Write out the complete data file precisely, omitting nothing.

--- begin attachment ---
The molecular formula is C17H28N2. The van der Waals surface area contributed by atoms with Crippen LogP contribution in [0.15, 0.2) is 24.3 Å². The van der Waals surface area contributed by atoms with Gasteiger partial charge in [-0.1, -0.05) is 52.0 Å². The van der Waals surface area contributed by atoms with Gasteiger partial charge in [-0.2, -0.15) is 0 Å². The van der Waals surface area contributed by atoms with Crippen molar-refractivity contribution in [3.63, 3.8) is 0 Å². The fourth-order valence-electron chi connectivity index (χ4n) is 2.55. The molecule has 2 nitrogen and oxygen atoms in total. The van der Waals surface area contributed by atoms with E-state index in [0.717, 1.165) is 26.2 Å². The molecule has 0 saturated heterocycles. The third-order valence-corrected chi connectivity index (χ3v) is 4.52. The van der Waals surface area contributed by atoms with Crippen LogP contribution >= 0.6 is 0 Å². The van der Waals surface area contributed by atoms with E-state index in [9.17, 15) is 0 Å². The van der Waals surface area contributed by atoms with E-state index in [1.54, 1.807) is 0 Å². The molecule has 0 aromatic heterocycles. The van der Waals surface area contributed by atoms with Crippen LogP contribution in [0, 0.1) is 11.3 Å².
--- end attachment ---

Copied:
The molecular formula is C17H28N2. The van der Waals surface area contributed by atoms with Crippen LogP contribution in [0.15, 0.2) is 24.3 Å². The van der Waals surface area contributed by atoms with Gasteiger partial charge in [-0.1, -0.05) is 52.0 Å². The van der Waals surface area contributed by atoms with Gasteiger partial charge in [-0.2, -0.15) is 0 Å². The van der Waals surface area contributed by atoms with Crippen molar-refractivity contribution in [3.63, 3.8) is 0 Å². The fourth-order valence-electron chi connectivity index (χ4n) is 2.55. The molecule has 2 nitrogen and oxygen atoms in total. The van der Waals surface area contributed by atoms with E-state index in [0.717, 1.165) is 26.2 Å². The molecule has 0 saturated heterocycles. The third-order valence-corrected chi connectivity index (χ3v) is 4.52. The van der Waals surface area contributed by atoms with Crippen LogP contribution >= 0.6 is 0 Å². The van der Waals surface area contributed by atoms with E-state index in [9.17, 15) is 0 Å². The van der Waals surface area contributed by atoms with E-state index in [1.54, 1.807) is 0 Å². The molecule has 0 aromatic heterocycles. The van der Waals surface area contributed by atoms with Crippen LogP contribution in [0, 0.1) is 11.3 Å².